The second goal and the ideal result, is the individual stops and says, “Wait. I might know of an opportunity for you. Tell me more. Here’s my card and give me yours. Let’s set a time to meet and continue this conversation.”

Related Posts:

Two words crafted my elevator speech template:

  1. Elevator

An elevator goes up, one floor at a time. An elevator speech should be crafted, floor-by-floor! Each floor should convey specific information.

  1. Speech

An elevator speech is a mini-presentation. It is a speaking opportunity! … an important one!

If you’ve seen me (Fred Miller of No Sweat Public Speaking) speak, watched my videos, or read my books or posts you know my mantra is, “Speaking opportunities are business, career, and leadership opportunities!” No one ever challenges that statement. Why would they!

Whether delivered to a room full of people, a group gathered around a conference table or only one person – it is a presentation!

Since it is a mini-presentation, it should have the same essence as a presentation.

The essence of a great elevator speech

A great elevator speech should:

  • Clearly articulate what you do, and if time allows, something that indicates expertise. (We like to work with experts, don’t we!)
  • Be succinct.
  • Have an impact.

My Elevator Speech

What follows is my elevator speech. It is the culmination of much research, testing, and tweaking. It is the one I deliver, when given the opportunity, in front of groups. It goes “from the ground floor to the top floor.” Since it covers everything I want to tell a group, I refer to it as “The ultimate elevator speech.”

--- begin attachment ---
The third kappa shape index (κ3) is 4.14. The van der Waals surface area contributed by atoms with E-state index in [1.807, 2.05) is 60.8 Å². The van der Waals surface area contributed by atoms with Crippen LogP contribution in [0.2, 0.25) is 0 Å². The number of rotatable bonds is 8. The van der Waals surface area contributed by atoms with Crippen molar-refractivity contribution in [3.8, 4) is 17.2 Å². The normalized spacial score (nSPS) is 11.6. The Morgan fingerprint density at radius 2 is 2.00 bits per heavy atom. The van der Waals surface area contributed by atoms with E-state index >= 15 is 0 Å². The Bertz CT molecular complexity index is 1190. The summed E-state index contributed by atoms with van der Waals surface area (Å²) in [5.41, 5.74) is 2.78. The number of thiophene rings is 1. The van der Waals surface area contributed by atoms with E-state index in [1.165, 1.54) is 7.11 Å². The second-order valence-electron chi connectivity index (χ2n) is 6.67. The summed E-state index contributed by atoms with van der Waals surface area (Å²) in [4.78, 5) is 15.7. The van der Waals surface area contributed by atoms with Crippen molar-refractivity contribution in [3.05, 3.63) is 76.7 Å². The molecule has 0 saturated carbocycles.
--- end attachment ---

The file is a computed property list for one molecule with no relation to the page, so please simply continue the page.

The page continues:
Please read it and “hear” my voice as you do. It’s about 37 seconds in length.

My “Ultimate Elevator Speech”


My name is Fred Miller.

I’m a speaker, a coach, and an author.

The title of my first book is, “NO SWEAT Public Speaking!”

Businesses, individuals, and organizations hire me because they want to improve their public speaking and presentation skills.

They do that because they know; speaking opportunities are business, career, and leadership opportunities.

They also know; we perceive really good speakers as experts! We like to work with experts.

I show them how to develop, practice, and deliver, a ‘knock your socks off!’ presentation with – NO SWEAT!


The “Twitter-type” elevator speech

Sometimes, because there is a large group or tight time constraints, the leader says, “Please deliver your elevator speech in 15 words or less.”

This can be challenging, but is worth the challenge because less can be more. Think how powerful Twitter tweets can be even though tweets must be kept to 140 characters or less. Think how you can craft a message that states who you are and what kind of job you want as briefly and powerfully as possible.

Prepare and practice your elevator speech! Doing so can help you … Get a Job!

Jesika is a mum to two sweet little boys. She hoards children's books and sunglasses, and is a sucker for anything bright and shiny.